For those who know me well, you know that I wear my heart on my sleeve.  I am quick to laugh out loud, and just as easy, will a tender moment bring me to tears.  I have always been somewhat of a nomad socially.  I easily drift through the world of diverse and eclectic souls, and I have always quickly made friends...often times with those much older (in years) than I.  I find all people fascinating, and I have found very few who do not hunger for comfort, peace, joy and tenderness.  Most people I have found simply want a connection to others, so they feel less small in our very big world in an even bigger universe of uncertainty.  I am quite confident that churches across this land remain full because of this need to know that others feel their uncertainty or simply for the lessons of hope and wisdom that often comes from gospel that has stood the test of time for centuries. 

If it has lasted this long, it must be significant.

One of my former players lost her father the day before Thanksgiving.  He was a great guy and an even better father.  He and his wife were at every game and never said a peep to me that wasn't completely positive and supportive.  Even after he got sick for the first time about a year ago, his sense of humor and love for watching his daughter play basketball was ever present.  I am thankful for John, and his most wonderful wife and family, because he taught me to be present.  He demonstrated in all that he did that the world around him was not bigger than the spirit inside him. 

I know I don't always do a good job of clearly transitioning the title of my blogs to the quote at the top and then to my words.  My flow of consciousness has always worked that way.  My dad taught me to be a point guard who saw the play happen 5 steps before it actually happened, and my mom taught me to visualize my future and my dreams.  When you put the two together, I sometimes forget to fill in the blanks, so please bare with me in those moments.  I'll get to the point soon enough.

So, how does "the gift of thanks" relate to "sorry is a lot of things" with the loss of a good man thrown in the middle?

To say "I'm sorry" or to say "thank you," it is the receiver who makes it genuine.  It really has nothing to do with the person speaking the words as Mr. Silvey so eloquently stated above.

Here's an example of what I mean.  My daughter loves looking at all of the pictures on my phone.  I have hundreds of them and probably 75% of those pictures are of her and her brother.  However, it is the other 25% that merges thank you and I am sorry together for me.  The other 25% are predominantly pictures of my former players' children.  I look at them often, and I take great pride in those pictures the same way I do when I look at the pictures of my nieces and nephews and my great-nieces and nephews.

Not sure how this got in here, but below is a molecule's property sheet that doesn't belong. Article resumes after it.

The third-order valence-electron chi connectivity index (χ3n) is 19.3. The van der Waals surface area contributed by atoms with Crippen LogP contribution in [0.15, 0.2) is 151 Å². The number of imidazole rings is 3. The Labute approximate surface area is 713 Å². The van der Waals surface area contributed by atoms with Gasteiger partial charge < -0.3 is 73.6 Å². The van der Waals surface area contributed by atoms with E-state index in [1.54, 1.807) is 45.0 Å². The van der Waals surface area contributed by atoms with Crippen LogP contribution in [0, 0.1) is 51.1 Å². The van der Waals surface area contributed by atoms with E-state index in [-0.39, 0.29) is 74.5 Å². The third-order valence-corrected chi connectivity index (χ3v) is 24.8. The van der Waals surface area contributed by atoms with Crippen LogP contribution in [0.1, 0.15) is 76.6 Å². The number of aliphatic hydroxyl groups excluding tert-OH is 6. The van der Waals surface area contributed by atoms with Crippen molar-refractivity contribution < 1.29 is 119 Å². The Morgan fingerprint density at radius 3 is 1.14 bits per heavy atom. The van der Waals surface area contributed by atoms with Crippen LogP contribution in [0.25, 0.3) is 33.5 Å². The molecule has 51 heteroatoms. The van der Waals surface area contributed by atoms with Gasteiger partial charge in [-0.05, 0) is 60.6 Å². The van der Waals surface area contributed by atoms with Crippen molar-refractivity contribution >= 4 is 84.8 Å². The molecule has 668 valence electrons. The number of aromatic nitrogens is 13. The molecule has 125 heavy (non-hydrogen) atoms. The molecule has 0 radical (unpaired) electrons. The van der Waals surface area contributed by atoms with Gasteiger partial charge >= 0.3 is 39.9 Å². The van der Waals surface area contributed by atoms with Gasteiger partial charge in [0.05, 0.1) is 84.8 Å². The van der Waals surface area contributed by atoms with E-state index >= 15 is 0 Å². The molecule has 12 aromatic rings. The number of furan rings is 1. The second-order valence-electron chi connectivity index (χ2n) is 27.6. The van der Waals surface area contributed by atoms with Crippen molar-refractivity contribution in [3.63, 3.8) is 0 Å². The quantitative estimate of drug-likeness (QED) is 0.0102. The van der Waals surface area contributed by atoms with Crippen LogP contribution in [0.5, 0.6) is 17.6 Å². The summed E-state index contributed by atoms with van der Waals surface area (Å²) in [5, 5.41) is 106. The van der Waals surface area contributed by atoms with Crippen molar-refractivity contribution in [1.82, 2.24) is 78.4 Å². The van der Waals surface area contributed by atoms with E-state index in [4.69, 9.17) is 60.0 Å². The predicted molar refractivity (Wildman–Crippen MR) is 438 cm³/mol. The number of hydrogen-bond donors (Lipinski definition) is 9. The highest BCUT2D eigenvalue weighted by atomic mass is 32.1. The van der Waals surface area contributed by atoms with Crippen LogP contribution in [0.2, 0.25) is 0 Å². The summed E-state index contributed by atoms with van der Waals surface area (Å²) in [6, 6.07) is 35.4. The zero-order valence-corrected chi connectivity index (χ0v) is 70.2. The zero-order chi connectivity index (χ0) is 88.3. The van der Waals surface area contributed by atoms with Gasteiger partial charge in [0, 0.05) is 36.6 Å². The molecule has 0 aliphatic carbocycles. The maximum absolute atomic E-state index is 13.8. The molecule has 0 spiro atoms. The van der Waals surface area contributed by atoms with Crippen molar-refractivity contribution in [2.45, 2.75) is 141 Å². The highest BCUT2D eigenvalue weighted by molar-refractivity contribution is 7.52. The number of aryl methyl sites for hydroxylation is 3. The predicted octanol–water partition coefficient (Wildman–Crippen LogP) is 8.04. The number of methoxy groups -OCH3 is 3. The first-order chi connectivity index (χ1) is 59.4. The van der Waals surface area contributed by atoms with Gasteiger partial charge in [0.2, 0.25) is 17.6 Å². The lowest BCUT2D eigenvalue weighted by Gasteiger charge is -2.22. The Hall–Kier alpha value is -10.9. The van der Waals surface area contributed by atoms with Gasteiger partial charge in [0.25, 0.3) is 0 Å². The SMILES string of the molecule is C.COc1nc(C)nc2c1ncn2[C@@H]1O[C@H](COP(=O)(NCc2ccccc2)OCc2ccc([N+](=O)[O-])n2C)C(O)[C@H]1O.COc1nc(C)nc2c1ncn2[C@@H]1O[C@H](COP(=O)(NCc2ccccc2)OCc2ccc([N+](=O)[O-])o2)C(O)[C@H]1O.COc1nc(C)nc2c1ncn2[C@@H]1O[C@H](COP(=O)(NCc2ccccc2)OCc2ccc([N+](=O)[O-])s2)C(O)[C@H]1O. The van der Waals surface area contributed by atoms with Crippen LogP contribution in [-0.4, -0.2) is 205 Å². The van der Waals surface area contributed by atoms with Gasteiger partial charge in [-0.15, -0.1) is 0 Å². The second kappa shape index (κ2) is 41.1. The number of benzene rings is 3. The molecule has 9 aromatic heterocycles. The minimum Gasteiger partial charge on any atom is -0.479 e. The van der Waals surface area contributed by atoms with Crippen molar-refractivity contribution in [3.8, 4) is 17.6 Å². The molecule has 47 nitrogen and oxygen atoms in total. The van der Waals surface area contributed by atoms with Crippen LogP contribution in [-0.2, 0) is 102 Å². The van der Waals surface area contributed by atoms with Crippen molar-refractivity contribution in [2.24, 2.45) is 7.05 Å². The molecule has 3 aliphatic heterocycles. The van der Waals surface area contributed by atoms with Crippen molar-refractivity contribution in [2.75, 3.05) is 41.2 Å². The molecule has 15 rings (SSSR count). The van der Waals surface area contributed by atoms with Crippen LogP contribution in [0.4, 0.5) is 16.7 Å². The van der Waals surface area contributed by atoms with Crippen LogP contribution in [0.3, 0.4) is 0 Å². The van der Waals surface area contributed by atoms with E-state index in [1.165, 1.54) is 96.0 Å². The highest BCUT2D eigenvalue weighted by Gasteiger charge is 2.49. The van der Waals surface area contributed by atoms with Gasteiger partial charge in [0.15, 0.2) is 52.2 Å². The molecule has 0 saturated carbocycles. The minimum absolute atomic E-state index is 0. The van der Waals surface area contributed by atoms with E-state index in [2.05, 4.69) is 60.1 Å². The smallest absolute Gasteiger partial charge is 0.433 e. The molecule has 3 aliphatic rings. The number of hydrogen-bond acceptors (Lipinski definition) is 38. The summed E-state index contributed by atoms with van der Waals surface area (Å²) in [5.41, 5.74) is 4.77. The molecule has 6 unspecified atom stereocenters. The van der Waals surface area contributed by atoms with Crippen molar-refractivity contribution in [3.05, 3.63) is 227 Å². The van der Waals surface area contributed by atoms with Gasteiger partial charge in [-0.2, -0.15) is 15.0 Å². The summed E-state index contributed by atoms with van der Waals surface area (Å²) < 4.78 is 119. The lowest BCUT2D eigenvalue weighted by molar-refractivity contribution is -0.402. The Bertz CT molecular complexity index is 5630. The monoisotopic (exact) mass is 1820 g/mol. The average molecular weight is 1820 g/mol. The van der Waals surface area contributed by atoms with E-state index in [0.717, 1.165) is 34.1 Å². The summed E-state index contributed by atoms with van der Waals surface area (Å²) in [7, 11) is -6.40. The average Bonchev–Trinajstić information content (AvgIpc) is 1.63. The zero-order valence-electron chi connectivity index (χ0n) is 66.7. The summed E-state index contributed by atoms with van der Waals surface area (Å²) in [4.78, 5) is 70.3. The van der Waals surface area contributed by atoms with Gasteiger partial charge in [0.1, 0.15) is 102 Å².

I am thankful for the memories they represent, and I am sorry I am not able to give those people (who I love dearly) more...more love, more attention...more reassurance that no matter what, they will always have someone in their life that believes in them more than they could ever imagine.  Most of us are lucky if we have parents and families who provide that support.  However, when we have someone who has no blood-relation to us to give us that backbone of support, it completely changes our view of the world and inspires us to be that for someone least it does for me.

I have really great relationships with about 95% of my former players.  We talk on the phone, through email, Twitter, Facebook, etc., and I am always thrilled that they still want me to be a part of their lives...even if it is just a text at the holidays once or twice a year with a "thank you" or a picture of their babies.

It is the other 5% that I often day-dream about, though. I failed that group.  I didn't treat them any differently, but I didn't find the key to unlocking their hopes and dreams, and I regret that.  As I get older, more and more of that 5% has started to reach out to me for some reason or another.  I think we are maturing (them faster than me probably), and I think we both are searching for a way to say "I am sorry" and "thank you" all at the same time.  That's tough, but I am always praying for it to happen. 

What that 5% doesn't understand is that they have never done anything to me to be sorry about.  They were young and finding their way, and I was passionate and ornery, and I didn't do a good enough job of making sure they heard the words "I love you" and "I believe in you."  I say these words a lot to people in my life, but I have learned that is not always enough.

As we celebrate the passing of another Thanksgiving Day, I know I am thankful for the opportunity to receive thanks from those I have coached, but I will be even more thankful when they are able accept the shared sorry...for whatever that means to them.